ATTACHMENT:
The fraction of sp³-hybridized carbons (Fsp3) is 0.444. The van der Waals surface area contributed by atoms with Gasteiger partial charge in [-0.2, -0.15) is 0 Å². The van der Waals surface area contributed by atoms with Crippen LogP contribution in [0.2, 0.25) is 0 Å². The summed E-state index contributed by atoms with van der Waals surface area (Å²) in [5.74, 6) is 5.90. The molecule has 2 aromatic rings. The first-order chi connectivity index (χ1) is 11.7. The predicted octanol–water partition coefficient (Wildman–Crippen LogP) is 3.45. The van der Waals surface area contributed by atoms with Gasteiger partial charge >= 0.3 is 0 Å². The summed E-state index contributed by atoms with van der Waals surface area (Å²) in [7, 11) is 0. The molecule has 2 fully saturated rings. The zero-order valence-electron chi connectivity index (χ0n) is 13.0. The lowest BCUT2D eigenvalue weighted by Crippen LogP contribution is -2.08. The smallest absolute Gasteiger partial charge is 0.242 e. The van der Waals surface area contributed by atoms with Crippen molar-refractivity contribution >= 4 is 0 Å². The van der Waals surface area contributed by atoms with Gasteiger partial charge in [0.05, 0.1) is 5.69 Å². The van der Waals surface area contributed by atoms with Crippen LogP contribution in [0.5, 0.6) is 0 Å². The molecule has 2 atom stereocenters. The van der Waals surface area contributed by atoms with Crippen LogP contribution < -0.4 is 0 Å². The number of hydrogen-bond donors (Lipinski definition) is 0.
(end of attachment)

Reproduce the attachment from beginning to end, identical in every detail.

The fraction of sp³-hybridized carbons (Fsp3) is 0.444. The van der Waals surface area contributed by atoms with Gasteiger partial charge in [-0.2, -0.15) is 0 Å². The van der Waals surface area contributed by atoms with Crippen LogP contribution in [0.2, 0.25) is 0 Å². The summed E-state index contributed by atoms with van der Waals surface area (Å²) in [5.74, 6) is 5.90. The molecule has 2 aromatic rings. The first-order chi connectivity index (χ1) is 11.7. The predicted octanol–water partition coefficient (Wildman–Crippen LogP) is 3.45. The van der Waals surface area contributed by atoms with Gasteiger partial charge >= 0.3 is 0 Å². The summed E-state index contributed by atoms with van der Waals surface area (Å²) in [7, 11) is 0. The molecule has 2 fully saturated rings. The zero-order valence-electron chi connectivity index (χ0n) is 13.0. The lowest BCUT2D eigenvalue weighted by Crippen LogP contribution is -2.08. The smallest absolute Gasteiger partial charge is 0.242 e. The van der Waals surface area contributed by atoms with Crippen molar-refractivity contribution >= 4 is 0 Å². The van der Waals surface area contributed by atoms with Gasteiger partial charge in [0.05, 0.1) is 5.69 Å². The van der Waals surface area contributed by atoms with Crippen LogP contribution in [0.5, 0.6) is 0 Å². The molecule has 2 atom stereocenters. The van der Waals surface area contributed by atoms with Crippen LogP contribution < -0.4 is 0 Å². The number of hydrogen-bond donors (Lipinski definition) is 0.